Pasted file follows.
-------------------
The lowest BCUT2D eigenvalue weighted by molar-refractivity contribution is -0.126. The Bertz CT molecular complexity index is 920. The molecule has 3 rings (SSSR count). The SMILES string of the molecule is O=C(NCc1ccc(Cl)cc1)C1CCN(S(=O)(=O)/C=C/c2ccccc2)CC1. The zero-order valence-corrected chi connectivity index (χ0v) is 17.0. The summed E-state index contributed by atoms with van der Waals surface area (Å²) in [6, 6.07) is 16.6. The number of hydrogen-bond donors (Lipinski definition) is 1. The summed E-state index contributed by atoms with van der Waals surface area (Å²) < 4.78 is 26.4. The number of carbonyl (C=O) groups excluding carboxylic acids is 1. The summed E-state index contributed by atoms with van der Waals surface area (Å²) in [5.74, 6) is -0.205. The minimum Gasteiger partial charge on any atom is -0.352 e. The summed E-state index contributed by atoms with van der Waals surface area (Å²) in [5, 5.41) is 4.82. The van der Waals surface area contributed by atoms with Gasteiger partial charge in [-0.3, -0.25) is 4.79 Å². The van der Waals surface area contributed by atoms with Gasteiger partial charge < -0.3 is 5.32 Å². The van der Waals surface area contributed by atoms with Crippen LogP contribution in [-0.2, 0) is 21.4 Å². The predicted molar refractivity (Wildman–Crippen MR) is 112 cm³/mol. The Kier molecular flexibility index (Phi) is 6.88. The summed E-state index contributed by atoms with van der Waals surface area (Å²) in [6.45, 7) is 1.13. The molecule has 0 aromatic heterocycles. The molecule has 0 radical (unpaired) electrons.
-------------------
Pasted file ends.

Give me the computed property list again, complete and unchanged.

The lowest BCUT2D eigenvalue weighted by molar-refractivity contribution is -0.126. The Bertz CT molecular complexity index is 920. The molecule has 3 rings (SSSR count). The SMILES string of the molecule is O=C(NCc1ccc(Cl)cc1)C1CCN(S(=O)(=O)/C=C/c2ccccc2)CC1. The zero-order valence-corrected chi connectivity index (χ0v) is 17.0. The summed E-state index contributed by atoms with van der Waals surface area (Å²) in [6, 6.07) is 16.6. The number of hydrogen-bond donors (Lipinski definition) is 1. The summed E-state index contributed by atoms with van der Waals surface area (Å²) < 4.78 is 26.4. The number of carbonyl (C=O) groups excluding carboxylic acids is 1. The summed E-state index contributed by atoms with van der Waals surface area (Å²) in [5.74, 6) is -0.205. The minimum Gasteiger partial charge on any atom is -0.352 e. The summed E-state index contributed by atoms with van der Waals surface area (Å²) in [5, 5.41) is 4.82. The van der Waals surface area contributed by atoms with Gasteiger partial charge in [-0.3, -0.25) is 4.79 Å². The van der Waals surface area contributed by atoms with Gasteiger partial charge < -0.3 is 5.32 Å². The van der Waals surface area contributed by atoms with Crippen LogP contribution in [-0.2, 0) is 21.4 Å². The predicted molar refractivity (Wildman–Crippen MR) is 112 cm³/mol. The Kier molecular flexibility index (Phi) is 6.88. The summed E-state index contributed by atoms with van der Waals surface area (Å²) in [6.45, 7) is 1.13. The molecule has 0 aromatic heterocycles. The molecule has 0 radical (unpaired) electrons.